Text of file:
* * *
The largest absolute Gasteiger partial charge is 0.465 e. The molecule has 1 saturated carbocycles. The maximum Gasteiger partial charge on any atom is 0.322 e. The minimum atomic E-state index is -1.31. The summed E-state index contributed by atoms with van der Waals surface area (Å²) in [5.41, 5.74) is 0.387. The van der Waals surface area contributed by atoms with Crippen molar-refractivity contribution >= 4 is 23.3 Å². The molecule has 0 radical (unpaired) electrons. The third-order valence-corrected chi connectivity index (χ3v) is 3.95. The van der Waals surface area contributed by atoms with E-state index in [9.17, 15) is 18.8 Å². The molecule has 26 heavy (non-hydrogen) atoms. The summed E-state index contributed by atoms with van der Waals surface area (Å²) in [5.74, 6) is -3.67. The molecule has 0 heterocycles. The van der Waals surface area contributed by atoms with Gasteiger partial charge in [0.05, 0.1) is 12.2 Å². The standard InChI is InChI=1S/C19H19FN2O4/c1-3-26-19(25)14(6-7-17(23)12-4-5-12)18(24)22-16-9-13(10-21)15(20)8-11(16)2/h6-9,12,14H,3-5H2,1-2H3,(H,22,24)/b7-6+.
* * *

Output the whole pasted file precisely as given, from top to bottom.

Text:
The largest absolute Gasteiger partial charge is 0.465 e. The molecule has 1 saturated carbocycles. The maximum Gasteiger partial charge on any atom is 0.322 e. The minimum atomic E-state index is -1.31. The summed E-state index contributed by atoms with van der Waals surface area (Å²) in [5.41, 5.74) is 0.387. The van der Waals surface area contributed by atoms with Crippen molar-refractivity contribution >= 4 is 23.3 Å². The molecule has 0 radical (unpaired) electrons. The third-order valence-corrected chi connectivity index (χ3v) is 3.95. The van der Waals surface area contributed by atoms with E-state index in [9.17, 15) is 18.8 Å². The molecule has 26 heavy (non-hydrogen) atoms. The summed E-state index contributed by atoms with van der Waals surface area (Å²) in [5.74, 6) is -3.67. The molecule has 0 heterocycles. The van der Waals surface area contributed by atoms with Gasteiger partial charge in [0.05, 0.1) is 12.2 Å². The standard InChI is InChI=1S/C19H19FN2O4/c1-3-26-19(25)14(6-7-17(23)12-4-5-12)18(24)22-16-9-13(10-21)15(20)8-11(16)2/h6-9,12,14H,3-5H2,1-2H3,(H,22,24)/b7-6+.